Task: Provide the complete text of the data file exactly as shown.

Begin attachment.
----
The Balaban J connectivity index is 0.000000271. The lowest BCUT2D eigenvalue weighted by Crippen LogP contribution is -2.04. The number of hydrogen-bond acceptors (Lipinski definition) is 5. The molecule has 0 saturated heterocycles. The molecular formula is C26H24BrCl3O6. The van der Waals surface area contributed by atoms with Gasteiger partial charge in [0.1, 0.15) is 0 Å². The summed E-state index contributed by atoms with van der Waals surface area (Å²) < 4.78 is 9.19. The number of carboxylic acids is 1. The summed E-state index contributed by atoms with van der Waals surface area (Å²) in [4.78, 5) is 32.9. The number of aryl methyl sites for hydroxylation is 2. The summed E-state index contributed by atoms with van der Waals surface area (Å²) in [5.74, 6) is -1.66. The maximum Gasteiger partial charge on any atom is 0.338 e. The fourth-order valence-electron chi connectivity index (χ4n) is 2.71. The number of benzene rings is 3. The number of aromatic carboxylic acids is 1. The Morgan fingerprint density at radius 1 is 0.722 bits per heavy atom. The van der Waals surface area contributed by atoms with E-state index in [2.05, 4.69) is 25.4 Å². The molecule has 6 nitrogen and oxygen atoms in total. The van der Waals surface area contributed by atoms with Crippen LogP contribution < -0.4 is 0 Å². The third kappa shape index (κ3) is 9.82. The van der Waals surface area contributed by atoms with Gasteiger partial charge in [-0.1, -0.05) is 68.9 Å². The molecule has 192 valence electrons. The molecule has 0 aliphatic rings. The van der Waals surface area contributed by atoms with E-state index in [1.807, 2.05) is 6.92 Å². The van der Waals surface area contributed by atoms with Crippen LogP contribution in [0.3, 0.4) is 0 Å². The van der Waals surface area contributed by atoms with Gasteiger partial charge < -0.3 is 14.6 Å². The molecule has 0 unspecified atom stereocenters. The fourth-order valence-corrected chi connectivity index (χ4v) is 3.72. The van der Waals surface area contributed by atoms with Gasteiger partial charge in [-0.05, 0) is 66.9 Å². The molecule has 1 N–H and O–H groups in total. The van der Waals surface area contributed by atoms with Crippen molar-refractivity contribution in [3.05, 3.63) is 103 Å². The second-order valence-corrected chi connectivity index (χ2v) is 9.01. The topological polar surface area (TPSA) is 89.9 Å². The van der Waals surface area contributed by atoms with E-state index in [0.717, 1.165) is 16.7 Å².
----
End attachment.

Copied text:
The Balaban J connectivity index is 0.000000271. The lowest BCUT2D eigenvalue weighted by Crippen LogP contribution is -2.04. The number of hydrogen-bond acceptors (Lipinski definition) is 5. The molecule has 0 saturated heterocycles. The molecular formula is C26H24BrCl3O6. The van der Waals surface area contributed by atoms with Gasteiger partial charge in [0.1, 0.15) is 0 Å². The summed E-state index contributed by atoms with van der Waals surface area (Å²) < 4.78 is 9.19. The number of carboxylic acids is 1. The summed E-state index contributed by atoms with van der Waals surface area (Å²) in [4.78, 5) is 32.9. The number of aryl methyl sites for hydroxylation is 2. The summed E-state index contributed by atoms with van der Waals surface area (Å²) in [5.74, 6) is -1.66. The maximum Gasteiger partial charge on any atom is 0.338 e. The fourth-order valence-electron chi connectivity index (χ4n) is 2.71. The number of benzene rings is 3. The number of aromatic carboxylic acids is 1. The Morgan fingerprint density at radius 1 is 0.722 bits per heavy atom. The van der Waals surface area contributed by atoms with E-state index in [2.05, 4.69) is 25.4 Å². The molecule has 6 nitrogen and oxygen atoms in total. The van der Waals surface area contributed by atoms with Crippen LogP contribution < -0.4 is 0 Å². The third kappa shape index (κ3) is 9.82. The van der Waals surface area contributed by atoms with Gasteiger partial charge in [-0.1, -0.05) is 68.9 Å². The molecule has 192 valence electrons. The molecule has 0 aliphatic rings. The van der Waals surface area contributed by atoms with E-state index in [1.807, 2.05) is 6.92 Å². The van der Waals surface area contributed by atoms with Crippen LogP contribution in [0.3, 0.4) is 0 Å². The van der Waals surface area contributed by atoms with Gasteiger partial charge < -0.3 is 14.6 Å². The molecule has 0 unspecified atom stereocenters. The fourth-order valence-corrected chi connectivity index (χ4v) is 3.72. The van der Waals surface area contributed by atoms with Gasteiger partial charge in [-0.05, 0) is 66.9 Å². The molecule has 1 N–H and O–H groups in total. The van der Waals surface area contributed by atoms with Crippen molar-refractivity contribution in [3.05, 3.63) is 103 Å². The second-order valence-corrected chi connectivity index (χ2v) is 9.01. The topological polar surface area (TPSA) is 89.9 Å². The van der Waals surface area contributed by atoms with E-state index in [0.717, 1.165) is 16.7 Å².